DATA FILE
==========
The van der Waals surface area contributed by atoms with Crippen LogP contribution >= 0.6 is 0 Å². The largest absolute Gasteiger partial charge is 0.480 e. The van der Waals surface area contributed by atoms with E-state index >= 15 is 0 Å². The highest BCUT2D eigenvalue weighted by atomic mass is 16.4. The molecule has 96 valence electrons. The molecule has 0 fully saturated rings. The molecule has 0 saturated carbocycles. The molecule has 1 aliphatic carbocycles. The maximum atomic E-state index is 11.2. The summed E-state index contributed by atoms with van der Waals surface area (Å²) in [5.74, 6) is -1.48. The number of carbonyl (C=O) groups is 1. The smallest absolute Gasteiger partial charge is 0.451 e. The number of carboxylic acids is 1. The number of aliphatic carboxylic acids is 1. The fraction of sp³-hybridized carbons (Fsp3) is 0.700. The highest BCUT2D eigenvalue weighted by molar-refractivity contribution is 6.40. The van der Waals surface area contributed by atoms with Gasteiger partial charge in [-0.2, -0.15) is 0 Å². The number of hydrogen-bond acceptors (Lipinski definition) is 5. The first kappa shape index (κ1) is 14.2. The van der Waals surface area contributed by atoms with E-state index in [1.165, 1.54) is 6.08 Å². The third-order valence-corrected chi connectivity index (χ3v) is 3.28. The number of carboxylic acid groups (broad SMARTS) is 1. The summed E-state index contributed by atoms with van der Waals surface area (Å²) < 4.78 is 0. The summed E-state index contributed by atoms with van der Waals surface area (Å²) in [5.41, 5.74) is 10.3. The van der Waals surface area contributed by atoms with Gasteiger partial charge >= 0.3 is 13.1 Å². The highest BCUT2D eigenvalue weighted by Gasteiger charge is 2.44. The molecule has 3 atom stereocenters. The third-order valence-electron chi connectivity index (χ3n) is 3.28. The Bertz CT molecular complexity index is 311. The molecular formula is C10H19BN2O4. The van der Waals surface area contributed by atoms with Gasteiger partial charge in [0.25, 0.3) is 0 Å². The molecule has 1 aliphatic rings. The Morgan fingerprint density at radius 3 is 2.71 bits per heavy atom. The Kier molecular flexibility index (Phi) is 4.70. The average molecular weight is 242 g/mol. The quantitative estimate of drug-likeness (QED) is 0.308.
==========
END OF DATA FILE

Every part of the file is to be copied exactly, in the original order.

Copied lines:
The van der Waals surface area contributed by atoms with Crippen LogP contribution >= 0.6 is 0 Å². The largest absolute Gasteiger partial charge is 0.480 e. The van der Waals surface area contributed by atoms with E-state index >= 15 is 0 Å². The highest BCUT2D eigenvalue weighted by atomic mass is 16.4. The molecule has 96 valence electrons. The molecule has 0 fully saturated rings. The molecule has 0 saturated carbocycles. The molecule has 1 aliphatic carbocycles. The maximum atomic E-state index is 11.2. The summed E-state index contributed by atoms with van der Waals surface area (Å²) in [5.74, 6) is -1.48. The number of carbonyl (C=O) groups is 1. The smallest absolute Gasteiger partial charge is 0.451 e. The number of carboxylic acids is 1. The number of aliphatic carboxylic acids is 1. The fraction of sp³-hybridized carbons (Fsp3) is 0.700. The highest BCUT2D eigenvalue weighted by molar-refractivity contribution is 6.40. The van der Waals surface area contributed by atoms with Gasteiger partial charge in [-0.2, -0.15) is 0 Å². The number of hydrogen-bond acceptors (Lipinski definition) is 5. The first kappa shape index (κ1) is 14.2. The van der Waals surface area contributed by atoms with E-state index in [1.165, 1.54) is 6.08 Å². The third-order valence-corrected chi connectivity index (χ3v) is 3.28. The number of carboxylic acid groups (broad SMARTS) is 1. The summed E-state index contributed by atoms with van der Waals surface area (Å²) < 4.78 is 0. The summed E-state index contributed by atoms with van der Waals surface area (Å²) in [5.41, 5.74) is 10.3. The van der Waals surface area contributed by atoms with Gasteiger partial charge >= 0.3 is 13.1 Å². The highest BCUT2D eigenvalue weighted by Gasteiger charge is 2.44. The molecule has 3 atom stereocenters. The third-order valence-electron chi connectivity index (χ3n) is 3.28. The Bertz CT molecular complexity index is 311. The molecular formula is C10H19BN2O4. The van der Waals surface area contributed by atoms with Gasteiger partial charge in [0.25, 0.3) is 0 Å². The molecule has 1 aliphatic rings. The Morgan fingerprint density at radius 3 is 2.71 bits per heavy atom. The Kier molecular flexibility index (Phi) is 4.70. The average molecular weight is 242 g/mol. The quantitative estimate of drug-likeness (QED) is 0.308.